Last month, the El Paso County Board of Health signed a resolution aimed at protecting area youth from developing nicotine addictions via the rising popularity of electronic smoking devices (ESDs) like e-cigarettes, declaring vaping a “public health crisis.”
This resolution follows an executive order made in November by then-Governor John Hickenlooper, directing state agencies to take action “to limit the use of tobacco products, vaping products and e-cigarettes by youth.”
Dacia Hudson, the program manager for the Tobacco Education and Prevention Partnership at El Paso County Public Health (TEPP), agrees that the situation is urgent.
“The reason that the surgeon general came out and called youth vaping an epidemic is because the numbers are rising so quickly — and we’ve never seen a substance among use rise as quickly as we’re seeing vaping,” she said. “It’s kind of to sound the alarm: this is a problem, we need to do something about it, and we need to do it now.”
The U.S. Centers for Disease Control and Prevention stated last year that Colorado youth are vaping at twice the national average — 27 percent compared to the nationwide 13. The Colorado Department of Public Health and Environment conducted a separate survey, discovering that about half of Colorado teenagers have tried vaping.
In El Paso County, the results were even more severe: while 44 percent of teens here have tried ESDs at least once (for comparison, 60 percent have tried alcohol, and 39 percent marijuana), 28 percent of youth in El Paso County are actively using a variety of nicotine products. Of those, 7 percent use cigarettes; 10 percent use other products like chewing tobacco; and 23 percent use e-cigarettes or other vaping devices. Teens who use ESDs are also almost five times more likely to take up smoking cigarettes within one year.
The prevalence of vaping among teenagers is due, in part, to the way e-cigarettes are heavily marketed at young people by tobacco industries.
“Vaping comes in over 15,000 different flavors of e-liquids, and kids are drawn to those fun flavors that mimic candy and things like that,” Hudson said, “… and Colorado has historically been a test market for new and emerging tobacco products.”
A lack of regulation has also allowed electronic smoking devices to permeate the market, becoming accessible to young people in spite of the age restriction on their purchase. Internet sales have also been a hurdle to preventing teen access to vaping paraphernalia.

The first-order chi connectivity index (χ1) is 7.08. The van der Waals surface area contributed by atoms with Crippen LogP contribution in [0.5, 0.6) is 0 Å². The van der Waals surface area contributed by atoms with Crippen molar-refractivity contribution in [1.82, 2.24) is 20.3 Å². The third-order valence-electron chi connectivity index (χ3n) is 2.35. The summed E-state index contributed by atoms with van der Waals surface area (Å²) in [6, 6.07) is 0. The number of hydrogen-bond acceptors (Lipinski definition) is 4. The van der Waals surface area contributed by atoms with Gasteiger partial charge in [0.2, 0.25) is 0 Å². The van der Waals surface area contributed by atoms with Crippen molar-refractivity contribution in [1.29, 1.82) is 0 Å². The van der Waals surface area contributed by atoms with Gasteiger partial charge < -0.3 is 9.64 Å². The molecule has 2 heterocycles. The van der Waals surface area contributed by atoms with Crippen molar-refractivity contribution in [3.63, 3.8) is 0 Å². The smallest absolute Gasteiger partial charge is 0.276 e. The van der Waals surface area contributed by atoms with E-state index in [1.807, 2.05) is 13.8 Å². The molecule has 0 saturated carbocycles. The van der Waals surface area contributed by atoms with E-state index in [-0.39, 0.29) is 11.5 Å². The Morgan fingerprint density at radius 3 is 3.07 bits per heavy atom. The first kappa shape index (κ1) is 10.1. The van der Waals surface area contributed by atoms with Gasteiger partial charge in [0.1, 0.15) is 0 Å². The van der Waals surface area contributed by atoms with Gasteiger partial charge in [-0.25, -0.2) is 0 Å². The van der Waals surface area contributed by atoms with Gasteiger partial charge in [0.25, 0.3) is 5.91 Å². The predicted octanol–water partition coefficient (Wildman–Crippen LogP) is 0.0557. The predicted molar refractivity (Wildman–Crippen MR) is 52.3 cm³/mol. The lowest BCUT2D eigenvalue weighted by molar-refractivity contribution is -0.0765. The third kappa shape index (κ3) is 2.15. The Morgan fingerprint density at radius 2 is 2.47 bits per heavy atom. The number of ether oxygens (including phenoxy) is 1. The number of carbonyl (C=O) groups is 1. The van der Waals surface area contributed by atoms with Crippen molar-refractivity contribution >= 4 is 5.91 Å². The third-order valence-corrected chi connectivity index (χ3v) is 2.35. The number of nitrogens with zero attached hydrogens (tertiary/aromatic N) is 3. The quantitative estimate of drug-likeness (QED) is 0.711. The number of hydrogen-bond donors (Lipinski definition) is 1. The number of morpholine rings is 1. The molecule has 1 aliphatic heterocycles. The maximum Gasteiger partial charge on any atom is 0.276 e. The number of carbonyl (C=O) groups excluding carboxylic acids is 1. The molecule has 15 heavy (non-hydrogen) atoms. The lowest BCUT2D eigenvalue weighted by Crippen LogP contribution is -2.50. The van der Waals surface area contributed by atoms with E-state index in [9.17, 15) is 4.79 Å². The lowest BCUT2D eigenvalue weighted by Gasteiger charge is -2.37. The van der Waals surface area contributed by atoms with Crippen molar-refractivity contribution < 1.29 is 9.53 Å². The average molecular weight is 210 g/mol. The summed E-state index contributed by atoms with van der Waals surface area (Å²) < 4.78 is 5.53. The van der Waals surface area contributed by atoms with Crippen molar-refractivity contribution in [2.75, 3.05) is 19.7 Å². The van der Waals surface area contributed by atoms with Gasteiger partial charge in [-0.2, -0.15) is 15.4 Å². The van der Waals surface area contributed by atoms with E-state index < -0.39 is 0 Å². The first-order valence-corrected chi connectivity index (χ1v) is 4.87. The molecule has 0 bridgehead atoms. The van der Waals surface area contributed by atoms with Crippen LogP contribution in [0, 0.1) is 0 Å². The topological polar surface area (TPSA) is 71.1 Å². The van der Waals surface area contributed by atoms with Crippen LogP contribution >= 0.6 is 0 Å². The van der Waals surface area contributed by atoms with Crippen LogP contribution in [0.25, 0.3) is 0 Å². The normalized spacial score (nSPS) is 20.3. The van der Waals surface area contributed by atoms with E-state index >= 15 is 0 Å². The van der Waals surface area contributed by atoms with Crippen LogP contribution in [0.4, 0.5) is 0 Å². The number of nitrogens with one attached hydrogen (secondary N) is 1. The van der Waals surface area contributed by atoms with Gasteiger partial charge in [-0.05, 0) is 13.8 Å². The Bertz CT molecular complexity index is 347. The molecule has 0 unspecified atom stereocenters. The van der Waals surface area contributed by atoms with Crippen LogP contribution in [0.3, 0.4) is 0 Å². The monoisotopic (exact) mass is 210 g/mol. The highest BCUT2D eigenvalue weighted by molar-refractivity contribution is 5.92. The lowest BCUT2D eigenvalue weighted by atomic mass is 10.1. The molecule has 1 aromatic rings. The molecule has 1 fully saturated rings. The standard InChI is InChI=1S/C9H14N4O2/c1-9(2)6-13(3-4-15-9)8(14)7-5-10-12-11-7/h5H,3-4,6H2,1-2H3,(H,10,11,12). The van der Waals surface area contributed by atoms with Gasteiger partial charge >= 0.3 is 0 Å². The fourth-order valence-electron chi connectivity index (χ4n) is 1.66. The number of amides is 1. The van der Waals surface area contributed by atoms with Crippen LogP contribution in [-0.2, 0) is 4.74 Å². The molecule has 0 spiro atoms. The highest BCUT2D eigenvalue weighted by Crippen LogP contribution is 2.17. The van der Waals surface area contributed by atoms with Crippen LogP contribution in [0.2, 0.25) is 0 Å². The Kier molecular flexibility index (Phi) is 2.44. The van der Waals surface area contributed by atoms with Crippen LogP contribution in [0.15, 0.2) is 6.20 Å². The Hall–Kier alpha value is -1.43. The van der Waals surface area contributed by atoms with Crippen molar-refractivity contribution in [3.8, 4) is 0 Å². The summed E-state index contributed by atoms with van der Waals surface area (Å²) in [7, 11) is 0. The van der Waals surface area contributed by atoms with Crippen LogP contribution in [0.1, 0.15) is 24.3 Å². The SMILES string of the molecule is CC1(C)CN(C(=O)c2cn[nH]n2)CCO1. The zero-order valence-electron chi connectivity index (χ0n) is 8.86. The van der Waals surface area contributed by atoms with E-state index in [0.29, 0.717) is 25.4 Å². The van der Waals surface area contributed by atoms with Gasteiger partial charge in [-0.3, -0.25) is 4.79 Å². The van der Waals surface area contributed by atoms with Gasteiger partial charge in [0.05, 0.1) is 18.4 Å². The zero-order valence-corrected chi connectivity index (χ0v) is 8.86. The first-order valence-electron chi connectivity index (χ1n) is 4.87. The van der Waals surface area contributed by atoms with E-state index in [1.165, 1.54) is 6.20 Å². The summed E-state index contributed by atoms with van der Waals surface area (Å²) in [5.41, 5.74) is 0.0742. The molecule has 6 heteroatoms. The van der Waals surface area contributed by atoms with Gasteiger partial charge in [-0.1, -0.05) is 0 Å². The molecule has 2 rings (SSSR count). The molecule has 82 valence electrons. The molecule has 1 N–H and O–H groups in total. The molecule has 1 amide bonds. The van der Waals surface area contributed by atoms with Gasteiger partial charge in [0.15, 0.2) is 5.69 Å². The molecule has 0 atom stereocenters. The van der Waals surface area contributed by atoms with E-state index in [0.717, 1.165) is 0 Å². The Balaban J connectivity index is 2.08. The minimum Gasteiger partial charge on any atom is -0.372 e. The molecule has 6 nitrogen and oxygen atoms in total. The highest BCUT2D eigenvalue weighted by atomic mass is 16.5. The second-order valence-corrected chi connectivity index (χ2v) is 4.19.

Early this month, a bipartisan bill was introduced to the Colorado general assembly that would update the “Colorado Clean Indoor Air Act” to more thoroughly regulate the sale and use of electronic smoking devices, including requiring all ESD retailers to be licensed. The bill is currently under consideration.
Another impetus for the dramatic rise in vaping among teens is the ubiquitous perception that electronic smoking devices are less harmful that more well-known tobacco products like cigarettes.
More than 90 percent of vaping devices tested prove to contain nicotine, among other dangerous, habit-forming substances.
“(Electronic smoking devices) definitely (have) carcinogens in the aerosol,” Hudson said, “heavy metals, formaldehyde, diacetyl … nicotine is dangerous for developing brains. It affects their ability to make decisions and pay attention and stuff like that, and raises the chances for them to become addicted to other things as well.”
While cigarette use among young people has dropped in recent years, schools and parents are struggling to combat the increasing prevalence of vaping. It doesn’t help that electronic smoking devices are small, easily concealed, built to resemble myriad other objects (like flash drives and pens), and that vaping clouds dissipate quickly, making them hard to smell or see.
TEPP has been partnering with schools and community organizations to brief parents and teachers about the crisis.
“Right now, we are trying to educate and raise awareness,” Hudson said. “We’re educating schools, teachers, staff, children, students, parents and community members. … What we’re trying to do now is lay the foundation because so many people don’t know how much it’s affecting our youth. … We can change the norm and send the message to kids that this is unsafe.”